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First Week of School

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Saturday, 19 August 2006

Salve!  (No, not the stuff you dab on a burn, this is Latin – pronounced sahlvay – and means “Hello!”  (Salvete, if there is more than one of you reading at a time.)


It’s Saturday morning and I’m looking back at a pretty good first week of school.


Monday started strong when I got up early and made waffles for the family (including Chuck) and got the kids out of bed by 7:30 AM, dressed and fed by 8:00 AM with our first Math lesson underway by 8:15.  The kids were excited and cooperative.  We had a lot of fun digging into our new school books.


(That was the last waffle breakfast I’ll be having in a while – but you’ll have to login to the ‘Members Only’ section to find out why.)


Our schedule:  Math, Phonics/Spelling, Science, Reading, Lunch, Math(2), Writing, History, Latin. 


At 3:00 in the afternoon Chuck called to see how we were doing.  Everything was great, but we still hadn’t gotten to our Latin lesson.   Chuck suggested the schedule might be just a tad full.  I agreed and we put off Latin until Tuesday.


Tuesday’s Schedule:  Math, Phonics/Spelling, Science, Reading, Lunch, Math(2), Writing, Latin. 


This worked much better.  We’re going to do History Monday and Wednesday and Latin lessons Tuesday and Thursday, with new vocabulary practice daily.


When I say ‘science,’ I’m referring to the Konos Orderliness unit study.  This whole week, the focus has been on Seasons and has incorporated more poetry reading and analyzing than science.  We are studying our Solar System and Seasons, followed by Animal/Plant/Rock Classification.  This is expected to last 18 weeks, after which we move on to the Human Body.  Konos is quite heavily literature based, so we are doing  lots and lots and lots of reading.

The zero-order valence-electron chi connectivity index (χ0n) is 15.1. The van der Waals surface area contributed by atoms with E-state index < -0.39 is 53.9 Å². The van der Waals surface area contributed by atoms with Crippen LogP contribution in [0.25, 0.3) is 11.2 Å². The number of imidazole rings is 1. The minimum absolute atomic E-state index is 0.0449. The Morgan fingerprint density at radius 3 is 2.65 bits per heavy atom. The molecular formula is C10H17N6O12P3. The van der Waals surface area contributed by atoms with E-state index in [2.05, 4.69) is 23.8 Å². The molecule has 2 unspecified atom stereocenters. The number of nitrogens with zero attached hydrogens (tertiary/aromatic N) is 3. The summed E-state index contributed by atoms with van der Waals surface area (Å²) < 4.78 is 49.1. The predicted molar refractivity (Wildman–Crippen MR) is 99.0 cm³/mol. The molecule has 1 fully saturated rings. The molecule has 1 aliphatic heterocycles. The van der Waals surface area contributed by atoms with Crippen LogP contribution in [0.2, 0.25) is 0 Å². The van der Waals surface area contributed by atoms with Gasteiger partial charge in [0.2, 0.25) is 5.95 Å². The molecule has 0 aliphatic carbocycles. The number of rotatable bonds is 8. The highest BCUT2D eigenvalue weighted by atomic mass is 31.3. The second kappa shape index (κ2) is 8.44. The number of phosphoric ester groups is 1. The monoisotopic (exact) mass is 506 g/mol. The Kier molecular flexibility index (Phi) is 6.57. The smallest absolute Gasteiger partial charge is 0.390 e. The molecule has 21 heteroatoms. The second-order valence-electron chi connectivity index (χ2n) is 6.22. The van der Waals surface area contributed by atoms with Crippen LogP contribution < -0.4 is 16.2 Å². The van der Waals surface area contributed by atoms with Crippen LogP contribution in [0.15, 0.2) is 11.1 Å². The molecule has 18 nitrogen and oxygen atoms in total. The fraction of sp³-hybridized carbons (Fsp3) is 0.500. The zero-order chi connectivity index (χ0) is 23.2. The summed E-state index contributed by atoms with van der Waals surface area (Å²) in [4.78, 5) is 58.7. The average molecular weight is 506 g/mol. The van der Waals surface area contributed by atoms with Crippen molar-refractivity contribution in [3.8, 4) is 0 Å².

This meshes perfectly with our Classical Education model, which is Language-based.


By Wednesday Chris’s attention and patience had begun to wear thin.  One of the challenges of homeschooling is that it requires multilevel teaching.  I teach to Alex, first, as he’s older and sometimes it is above Chris’s abilities so I need to regroup and structure something for Chris to do while I’m teaching Alex.  This may be as simple as providing some sort of manipulative or worthy activity to keep Chris’s hands moving while he listens.


At any rate, by Thursday afternoon Chris was completely uncooperative and in tears.  I was in tears, and Alex was beside himself because he can’t stand to see anybody unhappy.  I felt really bad for him – he’s really loving school this year and I should have exercised greater self-control than to let him see me cry because I didn’t know how to control Chris. 


Once we all calmed down and discussed the importance of schooling and the privilege of homeschooling, Chris came back to the table with a better attitude and I realized that I need to make this more engaging for him.  Alex loves structure and book learning and worksheets.  Chris is a hands-on, industrious learner.  I’ve got to find balance between their styles.  Thank God there’re only 2 of them.


Friday was a great day.  Chris was participative and I gave him a little more freedom to move around during our lessons.  His comprehension is excellent, even when his eyes and ears are not glued to me, the teacher.


Despite the problems we had on Thursday, the week was not bad.  I got to spend time with the people I love the most as we explored God’s awesome creation together.


I’m looking forward to next week.

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